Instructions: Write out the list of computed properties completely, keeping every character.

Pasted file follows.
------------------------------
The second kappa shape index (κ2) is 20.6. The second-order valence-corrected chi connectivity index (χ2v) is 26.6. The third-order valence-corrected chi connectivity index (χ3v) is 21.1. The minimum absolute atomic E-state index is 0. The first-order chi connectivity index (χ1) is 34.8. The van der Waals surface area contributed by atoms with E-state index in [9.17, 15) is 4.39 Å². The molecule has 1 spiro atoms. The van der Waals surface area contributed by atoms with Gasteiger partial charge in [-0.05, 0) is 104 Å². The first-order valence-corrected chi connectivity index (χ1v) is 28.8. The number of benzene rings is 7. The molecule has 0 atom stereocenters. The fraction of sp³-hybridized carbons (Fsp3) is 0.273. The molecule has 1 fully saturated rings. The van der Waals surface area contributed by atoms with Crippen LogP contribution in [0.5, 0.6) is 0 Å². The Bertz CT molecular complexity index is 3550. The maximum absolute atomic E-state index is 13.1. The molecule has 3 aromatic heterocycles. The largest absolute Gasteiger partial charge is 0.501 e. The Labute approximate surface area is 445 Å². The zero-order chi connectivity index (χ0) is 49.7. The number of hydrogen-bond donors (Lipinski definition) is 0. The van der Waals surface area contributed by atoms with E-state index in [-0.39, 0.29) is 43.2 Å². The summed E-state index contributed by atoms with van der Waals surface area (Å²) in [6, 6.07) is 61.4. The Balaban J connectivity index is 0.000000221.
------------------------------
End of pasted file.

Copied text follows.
The second kappa shape index (κ2) is 20.6. The second-order valence-corrected chi connectivity index (χ2v) is 26.6. The third-order valence-corrected chi connectivity index (χ3v) is 21.1. The minimum absolute atomic E-state index is 0. The first-order chi connectivity index (χ1) is 34.8. The van der Waals surface area contributed by atoms with E-state index in [9.17, 15) is 4.39 Å². The molecule has 1 spiro atoms. The van der Waals surface area contributed by atoms with Gasteiger partial charge in [-0.05, 0) is 104 Å². The first-order valence-corrected chi connectivity index (χ1v) is 28.8. The number of benzene rings is 7. The molecule has 0 atom stereocenters. The fraction of sp³-hybridized carbons (Fsp3) is 0.273. The molecule has 1 fully saturated rings. The van der Waals surface area contributed by atoms with Crippen LogP contribution in [0.5, 0.6) is 0 Å². The Bertz CT molecular complexity index is 3550. The maximum absolute atomic E-state index is 13.1. The molecule has 3 aromatic heterocycles. The largest absolute Gasteiger partial charge is 0.501 e. The Labute approximate surface area is 445 Å². The zero-order chi connectivity index (χ0) is 49.7. The number of hydrogen-bond donors (Lipinski definition) is 0. The van der Waals surface area contributed by atoms with E-state index in [-0.39, 0.29) is 43.2 Å². The summed E-state index contributed by atoms with van der Waals surface area (Å²) in [6, 6.07) is 61.4. The Balaban J connectivity index is 0.000000221.